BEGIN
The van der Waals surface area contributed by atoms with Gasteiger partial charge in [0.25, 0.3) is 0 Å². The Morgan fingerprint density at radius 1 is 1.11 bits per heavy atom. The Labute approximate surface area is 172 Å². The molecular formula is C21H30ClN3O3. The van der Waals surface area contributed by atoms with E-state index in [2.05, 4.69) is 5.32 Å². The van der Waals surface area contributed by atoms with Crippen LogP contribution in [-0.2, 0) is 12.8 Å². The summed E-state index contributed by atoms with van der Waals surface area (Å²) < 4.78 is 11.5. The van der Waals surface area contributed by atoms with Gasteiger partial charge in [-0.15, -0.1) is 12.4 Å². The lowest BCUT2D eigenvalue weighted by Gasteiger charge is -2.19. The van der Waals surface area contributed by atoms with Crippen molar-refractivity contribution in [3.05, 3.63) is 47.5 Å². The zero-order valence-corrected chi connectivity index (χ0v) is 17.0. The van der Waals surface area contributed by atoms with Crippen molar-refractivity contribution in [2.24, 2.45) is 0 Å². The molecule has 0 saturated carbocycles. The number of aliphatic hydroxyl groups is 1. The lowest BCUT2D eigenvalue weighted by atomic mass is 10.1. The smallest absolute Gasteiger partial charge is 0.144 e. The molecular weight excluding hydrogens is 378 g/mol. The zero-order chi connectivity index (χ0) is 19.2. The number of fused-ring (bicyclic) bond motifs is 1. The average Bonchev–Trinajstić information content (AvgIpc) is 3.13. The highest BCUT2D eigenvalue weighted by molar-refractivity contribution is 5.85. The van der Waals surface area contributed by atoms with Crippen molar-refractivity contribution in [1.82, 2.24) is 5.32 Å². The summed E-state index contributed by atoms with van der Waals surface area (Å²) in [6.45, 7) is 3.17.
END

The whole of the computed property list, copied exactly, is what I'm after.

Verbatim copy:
The van der Waals surface area contributed by atoms with Gasteiger partial charge in [0.25, 0.3) is 0 Å². The Morgan fingerprint density at radius 1 is 1.11 bits per heavy atom. The Labute approximate surface area is 172 Å². The molecular formula is C21H30ClN3O3. The van der Waals surface area contributed by atoms with E-state index in [2.05, 4.69) is 5.32 Å². The van der Waals surface area contributed by atoms with Crippen LogP contribution in [-0.2, 0) is 12.8 Å². The summed E-state index contributed by atoms with van der Waals surface area (Å²) < 4.78 is 11.5. The van der Waals surface area contributed by atoms with Gasteiger partial charge in [-0.15, -0.1) is 12.4 Å². The lowest BCUT2D eigenvalue weighted by Gasteiger charge is -2.19. The van der Waals surface area contributed by atoms with Crippen molar-refractivity contribution in [3.05, 3.63) is 47.5 Å². The zero-order valence-corrected chi connectivity index (χ0v) is 17.0. The van der Waals surface area contributed by atoms with Crippen molar-refractivity contribution in [2.24, 2.45) is 0 Å². The molecule has 0 saturated carbocycles. The number of aliphatic hydroxyl groups is 1. The lowest BCUT2D eigenvalue weighted by atomic mass is 10.1. The smallest absolute Gasteiger partial charge is 0.144 e. The molecular weight excluding hydrogens is 378 g/mol. The zero-order chi connectivity index (χ0) is 19.2. The number of fused-ring (bicyclic) bond motifs is 1. The average Bonchev–Trinajstić information content (AvgIpc) is 3.13. The highest BCUT2D eigenvalue weighted by molar-refractivity contribution is 5.85. The van der Waals surface area contributed by atoms with Crippen molar-refractivity contribution in [1.82, 2.24) is 5.32 Å². The summed E-state index contributed by atoms with van der Waals surface area (Å²) in [6.45, 7) is 3.17.